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  • Batting Around
  • Donald Honig

Some years ago, as part of a pregame feature before baseball's annual All-Star game, a bat that had once been used by Babe Ruth was brought into the National League dugout and shown to some of the players. As seen on television, this sidebar served to reinforce the near-mythic position Ruth holds in baseball history. Players of the stature of Mike Schmidt and Pete Rose regarded the old piece of lumber with obvious awe.

"Babe Ruth's, eh?" Schmidt asked as he hefted the stick that had once upon a time swirled in Ruth's mighty hands. "It's heavy, isn't it?" Schmidt said, making unspoken comparison with today's much lighter bats.

When shown to Rose, the relic was gazed upon, untouched until it was offered to him. Then he clenched his fingers around the handle and laid the bat on his shoulder and took a few gentle half swings with it, than handed it back, smiling appreciatively.

For these two eminent players, as well as for whoever else touched it, the bat evoked a certain magic. It had belonged to the most spectacular of all baseball players, the man whose name is synonymous with baseball. If it had been a baseball once held in the hand of Christy Mathewson or a glove worn by Honus Wagner, the magic would not have been the same, for it is the bat, more than anything else, that symbolizes baseball; it is the totemic image. A fastball may make a resounding thud in the catcher's mitt, but it is "the crack of the bat" that is baseball's call to excitement, its most captivating sound.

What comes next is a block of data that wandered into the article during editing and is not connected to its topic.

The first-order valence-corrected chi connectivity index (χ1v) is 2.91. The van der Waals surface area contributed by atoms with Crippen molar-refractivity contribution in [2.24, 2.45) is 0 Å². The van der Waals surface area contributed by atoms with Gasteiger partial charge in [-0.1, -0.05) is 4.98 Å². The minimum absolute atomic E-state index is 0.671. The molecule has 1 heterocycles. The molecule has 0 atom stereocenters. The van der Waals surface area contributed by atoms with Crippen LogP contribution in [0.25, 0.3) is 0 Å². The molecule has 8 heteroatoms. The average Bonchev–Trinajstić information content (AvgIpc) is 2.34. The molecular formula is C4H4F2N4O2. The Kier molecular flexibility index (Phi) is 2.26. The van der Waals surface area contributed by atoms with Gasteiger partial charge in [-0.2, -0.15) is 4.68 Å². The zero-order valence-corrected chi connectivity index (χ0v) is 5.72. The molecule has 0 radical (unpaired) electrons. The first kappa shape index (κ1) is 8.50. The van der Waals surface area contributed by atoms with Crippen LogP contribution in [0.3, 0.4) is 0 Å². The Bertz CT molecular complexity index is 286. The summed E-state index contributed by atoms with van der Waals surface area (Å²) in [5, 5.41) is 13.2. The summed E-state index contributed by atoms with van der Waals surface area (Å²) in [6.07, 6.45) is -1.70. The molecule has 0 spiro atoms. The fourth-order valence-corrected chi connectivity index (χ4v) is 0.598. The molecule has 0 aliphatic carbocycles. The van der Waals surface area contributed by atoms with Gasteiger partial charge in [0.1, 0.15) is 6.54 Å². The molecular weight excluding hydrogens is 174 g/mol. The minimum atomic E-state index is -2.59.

When it was wedded to the lively ball in 1920, the baseball bat became a truly thunderous instrument, with Ruth the peerless exponent of the new dynamite, setting new home run records in three consecutive seasons, beginning with twenty-nine in 1919, the last year of the "dead" ball, mounting to fifty-one in 1920 and then fifty-four in 1921. It wasn't simply numbers with Ruth, it was also the prodigious distances into which the ball carried. Despite his being a notorious pull hitter, many pitchers preferred to work Ruth inside, willing to risk the home run rather than, as Cleveland ace Wes Ferrell put it, "decapitation." "You [End Page 284] can't believe," Ferrell said, "how fast he could move that bat. I've seen him hit line drives that the first baseman went up for and the ball would end up in the seats. Can you imagine one of those things hit straight back at you?"

When asked to account for his remarkable long-distance slugging, Ruth said, "My theory is that the bigger the bat, the faster the ball will travel. It's the weight of the bat that drives the ball. Some of my bats weight as much as fifty-two ounces."

By contemporary standards, fifty-two ounces is an astonishingly heavy bat; many of today's top sluggers use bats that are a good twenty ounces lighter, a considerable differential.

Not everyone, however, agreed with Ruth's theory about the heavier the bat the more lethal. One man whose opinion was worth listening to was the St. Louis Cardinals' Rogers Horns by, Ruth's exact contemporary and a man regarded by many as the finest right-handed hitter ever (Horns by's .424 batting average in 1924 was the highest recorded in the twentieth century, while his career mark of .358 is second only to Cobb's .367).

"It's bat speed that drives the ball," Hornsby said. "The faster you get your stick to the ball the harder you're going to hit it, and the lighter the stick the faster you're going to move it. To me," the always bluntly opinionated Hornsby said, "it makes perfect sense." (And continues to make perfect sense to this day, with the trend having turned to the lighter bat.)

By nature, or maybe by preference, Hornsby was a loner. Not only did he have few close friends, he seemed to go out of his way to offend people, often speaking with a...


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